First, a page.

3 of 3 people found the following review helpful
on 13 June 2014
John Campbell is a good biographer of figures like John Major and Mrs Thatcher. Politically he is closer to Jenkins than either of them, but this is an asset - he remains objective throughout, whilst managing to capture the real sense of excitement about Jenkins' period as a reforming Home Secretary and the early days of the SDP, when they came incredibly close to breaking the old two party mould. It is fascinating reading it in 2014, after Liberal Democrats managed to become part of Government for the first time in almost 100 years and as a result may find themselves on the brink of destruction. An other interesting contemporary take is how Britain's membership of the EU, which Jenkins thought he put beyond doubt, is now widely questioned. The final contemporary take is how illiberal and inegalitarian the current political climate is, it is dificult to imagine someone on the right wing of the Labour Party today, as Jenkins was, being as committed and articulate an advocate of social liberalism and redistributive economic policy. This is an incredibly well researched and beautifully written book, which does full justice to one of the most important political figures of the last half of the Twentieth Century and vividly recreates the world in which he lived.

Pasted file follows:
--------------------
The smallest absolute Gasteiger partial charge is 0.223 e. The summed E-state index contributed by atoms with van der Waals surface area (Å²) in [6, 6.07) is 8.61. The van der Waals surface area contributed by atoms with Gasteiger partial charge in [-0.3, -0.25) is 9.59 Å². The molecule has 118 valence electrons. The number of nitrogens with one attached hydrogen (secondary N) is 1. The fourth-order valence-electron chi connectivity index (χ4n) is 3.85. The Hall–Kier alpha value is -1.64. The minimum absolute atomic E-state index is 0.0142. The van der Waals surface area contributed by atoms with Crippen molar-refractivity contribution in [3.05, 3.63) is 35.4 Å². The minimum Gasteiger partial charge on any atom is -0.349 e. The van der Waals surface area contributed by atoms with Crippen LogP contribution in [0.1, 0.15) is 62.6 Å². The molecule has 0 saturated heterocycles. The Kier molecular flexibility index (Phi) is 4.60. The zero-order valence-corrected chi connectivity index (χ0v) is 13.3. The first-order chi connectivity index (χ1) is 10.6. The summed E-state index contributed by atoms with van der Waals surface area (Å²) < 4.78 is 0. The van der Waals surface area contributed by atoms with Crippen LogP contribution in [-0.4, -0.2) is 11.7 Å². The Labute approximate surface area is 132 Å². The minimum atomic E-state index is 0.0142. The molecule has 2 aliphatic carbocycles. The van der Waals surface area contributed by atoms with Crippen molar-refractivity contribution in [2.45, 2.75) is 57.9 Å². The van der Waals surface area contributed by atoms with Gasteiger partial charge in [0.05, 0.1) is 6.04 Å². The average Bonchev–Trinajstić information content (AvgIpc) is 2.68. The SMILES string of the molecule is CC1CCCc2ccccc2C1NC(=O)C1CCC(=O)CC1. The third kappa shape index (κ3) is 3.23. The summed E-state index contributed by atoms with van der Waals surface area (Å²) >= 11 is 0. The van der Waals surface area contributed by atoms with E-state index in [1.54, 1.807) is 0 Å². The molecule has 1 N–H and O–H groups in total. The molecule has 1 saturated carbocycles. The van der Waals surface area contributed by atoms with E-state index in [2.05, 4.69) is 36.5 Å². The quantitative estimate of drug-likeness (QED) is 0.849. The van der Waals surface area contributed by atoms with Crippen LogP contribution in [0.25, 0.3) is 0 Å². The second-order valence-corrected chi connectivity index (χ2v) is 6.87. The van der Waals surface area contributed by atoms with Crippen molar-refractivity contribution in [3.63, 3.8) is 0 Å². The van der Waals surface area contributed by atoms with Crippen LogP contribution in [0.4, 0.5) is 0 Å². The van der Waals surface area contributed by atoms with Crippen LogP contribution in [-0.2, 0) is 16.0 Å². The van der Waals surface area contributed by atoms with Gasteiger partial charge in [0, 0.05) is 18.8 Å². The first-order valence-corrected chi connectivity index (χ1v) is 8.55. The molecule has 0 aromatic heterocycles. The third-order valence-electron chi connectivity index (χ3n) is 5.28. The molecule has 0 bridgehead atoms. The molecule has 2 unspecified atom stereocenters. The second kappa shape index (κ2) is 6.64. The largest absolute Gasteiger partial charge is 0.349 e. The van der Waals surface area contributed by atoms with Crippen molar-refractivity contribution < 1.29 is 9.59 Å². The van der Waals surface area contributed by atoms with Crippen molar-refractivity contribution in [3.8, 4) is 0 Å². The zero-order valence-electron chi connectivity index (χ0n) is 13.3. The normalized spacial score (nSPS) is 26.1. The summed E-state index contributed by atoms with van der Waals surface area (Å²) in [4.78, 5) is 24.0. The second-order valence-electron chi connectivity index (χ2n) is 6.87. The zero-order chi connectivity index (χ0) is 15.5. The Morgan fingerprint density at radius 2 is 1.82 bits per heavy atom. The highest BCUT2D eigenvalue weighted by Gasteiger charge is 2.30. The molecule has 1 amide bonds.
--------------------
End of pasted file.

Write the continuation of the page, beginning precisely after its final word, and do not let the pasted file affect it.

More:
5 of 5 people found the following review helpful
on 30 April 2014
I enjoyed it immensely. I was born in Newport, South Wales. I saw parallels between his life and mine, though his achievements are unmatched. What a pity he didn't stay with the Labour Party! From our current perspective it is so clear his contributions that brought better lives for all were far in excess of Benn's or Foot's.
8 of 9 people found the following review helpful
At the 1945 Labour Party Conference Denis Healey said, "The upper classes in every country are selfish, depraved, dissolute and decadent". What he never envisaged was that the new political class would adopt those characteristics and impose them on society under the guise of 'a more civilised society'. Roy Jenkins was at the forefront of change which was based on his own dissolute and decadent values of 'adultery without guilt' and hypocrisy without conscience. He legitimised the hypocrisy that abounded in British politics in the 1960s where the ruling class from both sides of the political divide swapped mistresses in pursuit of personal pleasure. Born into a Labour family Jenkins was never part of the working classes. The Jenkins's had a motor car and a live-in maid. His father was a full-time union official who became a Labour MP. The younger Jenkins shamelessly tried to inherit his father's Parliamentary seat, eventually becoming MP for Stechford, a constituency he rarely visited and often took for granted.